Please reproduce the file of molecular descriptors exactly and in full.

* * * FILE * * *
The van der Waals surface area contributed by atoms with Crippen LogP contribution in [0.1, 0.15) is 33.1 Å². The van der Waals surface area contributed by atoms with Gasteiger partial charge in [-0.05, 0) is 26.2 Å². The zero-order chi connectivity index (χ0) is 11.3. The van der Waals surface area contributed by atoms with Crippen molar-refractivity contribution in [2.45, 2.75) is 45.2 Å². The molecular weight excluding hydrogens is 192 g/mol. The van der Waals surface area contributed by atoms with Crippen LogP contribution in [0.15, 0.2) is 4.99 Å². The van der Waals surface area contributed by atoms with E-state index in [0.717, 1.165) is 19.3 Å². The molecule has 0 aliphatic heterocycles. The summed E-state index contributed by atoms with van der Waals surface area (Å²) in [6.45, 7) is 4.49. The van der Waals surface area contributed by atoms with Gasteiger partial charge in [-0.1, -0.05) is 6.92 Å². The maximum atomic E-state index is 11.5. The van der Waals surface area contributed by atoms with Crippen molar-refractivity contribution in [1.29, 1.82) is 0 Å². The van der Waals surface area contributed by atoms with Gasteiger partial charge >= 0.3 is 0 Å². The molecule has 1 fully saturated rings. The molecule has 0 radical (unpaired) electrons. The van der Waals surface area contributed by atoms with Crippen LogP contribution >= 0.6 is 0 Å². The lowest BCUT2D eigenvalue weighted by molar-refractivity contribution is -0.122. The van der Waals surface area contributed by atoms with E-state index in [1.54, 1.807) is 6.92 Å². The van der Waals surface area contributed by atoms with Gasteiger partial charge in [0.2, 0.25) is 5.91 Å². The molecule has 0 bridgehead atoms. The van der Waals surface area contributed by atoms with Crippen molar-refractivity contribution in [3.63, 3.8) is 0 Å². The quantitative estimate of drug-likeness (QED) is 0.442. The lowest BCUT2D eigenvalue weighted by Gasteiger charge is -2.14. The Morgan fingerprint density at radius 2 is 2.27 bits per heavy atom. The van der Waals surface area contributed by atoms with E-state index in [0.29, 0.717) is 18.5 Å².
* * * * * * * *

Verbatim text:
The van der Waals surface area contributed by atoms with Crippen LogP contribution in [0.1, 0.15) is 33.1 Å². The van der Waals surface area contributed by atoms with Gasteiger partial charge in [-0.05, 0) is 26.2 Å². The zero-order chi connectivity index (χ0) is 11.3. The van der Waals surface area contributed by atoms with Crippen molar-refractivity contribution in [2.45, 2.75) is 45.2 Å². The molecular weight excluding hydrogens is 192 g/mol. The van der Waals surface area contributed by atoms with Crippen LogP contribution in [0.15, 0.2) is 4.99 Å². The van der Waals surface area contributed by atoms with E-state index in [0.717, 1.165) is 19.3 Å². The molecule has 0 aliphatic heterocycles. The summed E-state index contributed by atoms with van der Waals surface area (Å²) in [6.45, 7) is 4.49. The van der Waals surface area contributed by atoms with Gasteiger partial charge in [-0.1, -0.05) is 6.92 Å². The maximum atomic E-state index is 11.5. The van der Waals surface area contributed by atoms with Crippen molar-refractivity contribution in [1.29, 1.82) is 0 Å². The van der Waals surface area contributed by atoms with Gasteiger partial charge >= 0.3 is 0 Å². The molecule has 1 fully saturated rings. The molecule has 0 radical (unpaired) electrons. The van der Waals surface area contributed by atoms with Crippen LogP contribution >= 0.6 is 0 Å². The lowest BCUT2D eigenvalue weighted by molar-refractivity contribution is -0.122. The van der Waals surface area contributed by atoms with E-state index in [1.54, 1.807) is 6.92 Å². The van der Waals surface area contributed by atoms with Gasteiger partial charge in [0.2, 0.25) is 5.91 Å². The molecule has 0 bridgehead atoms. The van der Waals surface area contributed by atoms with Crippen molar-refractivity contribution in [3.63, 3.8) is 0 Å². The quantitative estimate of drug-likeness (QED) is 0.442. The lowest BCUT2D eigenvalue weighted by Gasteiger charge is -2.14. The Morgan fingerprint density at radius 2 is 2.27 bits per heavy atom. The van der Waals surface area contributed by atoms with E-state index in [0.29, 0.717) is 18.5 Å².